PPP versus the rest

So, our friends over at RRH think they’ve found a flaw in the way PPP are conducting their polls. Too many liberals and not enough independents they say. The assumption is they are somehow skewing their results in favor of Democratic candidates. Since November we haven’t really seen much polling from firms other than PPP. But there have been some, particularly with regard to Senate races. I thought it might be worth bringing them all together here to compare and contrast.

Florida – Incumbent Bill Nelson (D)

In December PPP found Nelson leading Connie Mack by 8, Mike Haridopolos by 12, Adam Hasner by 16 and George

LeMieux by 11.


In February Mason-Dixon found Nelson up by 5 on Mack, by 21 on Haridopolos, by 22 on Hasner and 14 on LeMieux.


The latest PPP numbers find Nelson leading Mack by 13, Haridopolos by 16, Hasner by 16 and LeMieux by 15.


Michigan – Incumbent Debbie Stabenow (D)

In December PPP found Stabenow up by 1 point on Pete Hoekstra.


In February EPIC-MRA found Stabenow up by 2 points on Hoekstra.


The latest PPP numbers have Stabenow up 12 points on Hoekstra.


Montana – Incumbent Jon Tester (D)

In November PPP found Tester trailing Denny Rehberg by 2 points.


In January Opinion Diagnostics found Rehberg leading by 6 points.


In March Mason-Dixon found Tester leading Rehberg by 1 point.


Nebraska – Incumbent Ben Nelson (D)

In December Magallan found Nelson trailing Jon Bruning by 14 points and Don Stenberg by 6 points.


In January PPP found Nelson trailing Bruning by 11 points and Stenberg by 4 points.


New Jersey – Incumbent Bob Menendez (D)

In January Fairleigh Dickinson University found Menendez leading Tom Kean, Jr. by 10 points and Kim Guadagno by 21 points.


In January PPP found Menendez leading Kean by 2 points and Guadagno by 15 points.


Pennsylvania – Incumbent Bob Casey, Jr. (D)

In January PPP found Casey leading Rick Santorum by 7 points, Jim Gerlach by 16 points and Charlie Dent by 20 points.


In February Municipoll found Casey leading Santorum by 12 points, Gerlach by 14 points and Dent by 19 points.


Massachusetts – Incumbent Scott Brown (R)

In December PPP found Brown leading Mike Capuano by 16 points.


In March Western New England College found Brown leading Capuano by 13 points.


35 thoughts on “PPP versus the rest”

  1. my post from the other thread but here goes.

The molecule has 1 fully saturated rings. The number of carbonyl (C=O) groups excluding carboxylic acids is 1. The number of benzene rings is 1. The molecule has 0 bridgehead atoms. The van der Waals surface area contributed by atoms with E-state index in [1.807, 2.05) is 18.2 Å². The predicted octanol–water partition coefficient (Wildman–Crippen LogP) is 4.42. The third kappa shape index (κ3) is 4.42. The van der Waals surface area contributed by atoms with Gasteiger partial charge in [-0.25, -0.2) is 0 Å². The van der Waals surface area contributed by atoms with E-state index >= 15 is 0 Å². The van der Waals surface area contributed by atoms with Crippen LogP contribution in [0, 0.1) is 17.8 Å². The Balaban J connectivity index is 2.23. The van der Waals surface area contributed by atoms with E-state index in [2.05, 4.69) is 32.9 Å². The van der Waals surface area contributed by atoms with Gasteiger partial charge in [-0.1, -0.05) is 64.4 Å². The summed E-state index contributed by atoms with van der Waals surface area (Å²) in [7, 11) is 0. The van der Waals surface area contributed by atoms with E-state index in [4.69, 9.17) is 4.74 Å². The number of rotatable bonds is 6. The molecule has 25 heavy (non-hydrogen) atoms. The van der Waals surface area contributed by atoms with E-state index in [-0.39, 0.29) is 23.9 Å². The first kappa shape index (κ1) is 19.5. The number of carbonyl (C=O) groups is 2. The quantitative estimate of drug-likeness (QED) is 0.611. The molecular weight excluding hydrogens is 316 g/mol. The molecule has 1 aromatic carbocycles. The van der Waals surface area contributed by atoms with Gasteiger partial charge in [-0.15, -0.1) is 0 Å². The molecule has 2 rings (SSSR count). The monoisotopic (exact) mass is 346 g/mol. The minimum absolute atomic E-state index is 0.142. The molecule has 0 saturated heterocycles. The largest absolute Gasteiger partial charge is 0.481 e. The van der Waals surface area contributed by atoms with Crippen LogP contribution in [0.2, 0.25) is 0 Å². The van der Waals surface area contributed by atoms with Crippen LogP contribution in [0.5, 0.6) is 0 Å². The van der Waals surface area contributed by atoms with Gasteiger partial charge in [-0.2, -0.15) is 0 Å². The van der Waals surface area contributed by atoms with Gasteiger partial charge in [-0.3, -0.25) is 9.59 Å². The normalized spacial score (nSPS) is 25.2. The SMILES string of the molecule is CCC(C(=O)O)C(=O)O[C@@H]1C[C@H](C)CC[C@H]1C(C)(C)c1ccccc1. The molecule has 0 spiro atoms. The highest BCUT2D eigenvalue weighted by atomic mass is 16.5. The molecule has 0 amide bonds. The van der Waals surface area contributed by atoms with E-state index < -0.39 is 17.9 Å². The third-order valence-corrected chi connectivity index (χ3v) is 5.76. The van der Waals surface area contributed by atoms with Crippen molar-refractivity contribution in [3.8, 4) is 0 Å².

What is the purpose of a March 2012 senate poll for Florida?  Frankly its mostly for amuesment because its not clear who the GOP nominee will be and the political climate for Nov 2012 is a little hard to determine right now.  So I don’t get too excited about it.

    My second point is what exactly is the proper way to poll for a Nov 2012 election in march 2012?  There are no set rules.  PPP is showing a pool of registered but active voters that are more democratic, less independent and more liberal in Nov 2008.  If you do believe that will occur you can buy the PPP results.  If you think that will occur or its pointless to guess about Nov 2012 turnout you can ignore the PPP polls.

    Where I do have a problem with PPP is this.  In all these redo election polls, when ask if you were to vote today who would you vote, they are still using a projected Nov 2012 turnout model.  The same pool of voters for the Nelson poll was asked about Scott-Sink. I contend the buyers remorse polls for WI-OH-FL should not be using a 2012 turnout model but rather a 2010 or a march 2011 turnout model.  

    That being said kudos to PPP for showing  their work.  I might add that other polls show that your mix of voters can have a huge impact on results.  

  2. It’s obvious that when you offer more ideological choices, you’re going to get more people self-identifying in varying degrees of “liberal” and “conservative” than with just 3 total choices.  The RRH guys should be smart enough to recognize that, and also to recognize if liberals are oversampled, so are conservatives

    There’s nothing wrong with PPP except maybe their continued low favorability/job approval ratings, but those are across-the-board.  But at least they’re not as bad as last cycle.

    I gotta say, as you and others have noted I really like PPP dominating polling early this cycle, a stark contrast to Rasmussen last cycle.  Rasmussen lost almost all its remaining credibility with its 2010 flop…which is amazing since it’s awfully tough to have an inaccurate GOP skew in a GOP wave year.

  3.  No one here is shocked but that comment.  Please clarify for me what PPP has does?

    1st do they weight each poll in each state?  Do they set targets for women, men, young people, old people, democrats, indies or republicans?

    2nd or do they randomly call 800 people and just count the 1st 500 who response?

    If they weight their polling pool its fair game to question their results because of how they decide to set their numbers. This is a judgement call on their part and its far to look at the basis of their decisions.  

    If they do not have set goals for age, sex, party or ideology then its fair to judge what they came up with based on looking at exit data and other polls.

    That has been the gist of my comments on PPP this week. I think David thought I was a smart*** for talking about the 7% percent solution for disappearing indies.  I regret that as I prefer to keep discussions on a higher plane.  My basic points are listed above and they are what they.  

  4. Some of the examples are not clear, and the Magellan poll for New Hampshire is in the same line than the resutls of PPP for close (in PVI) states.

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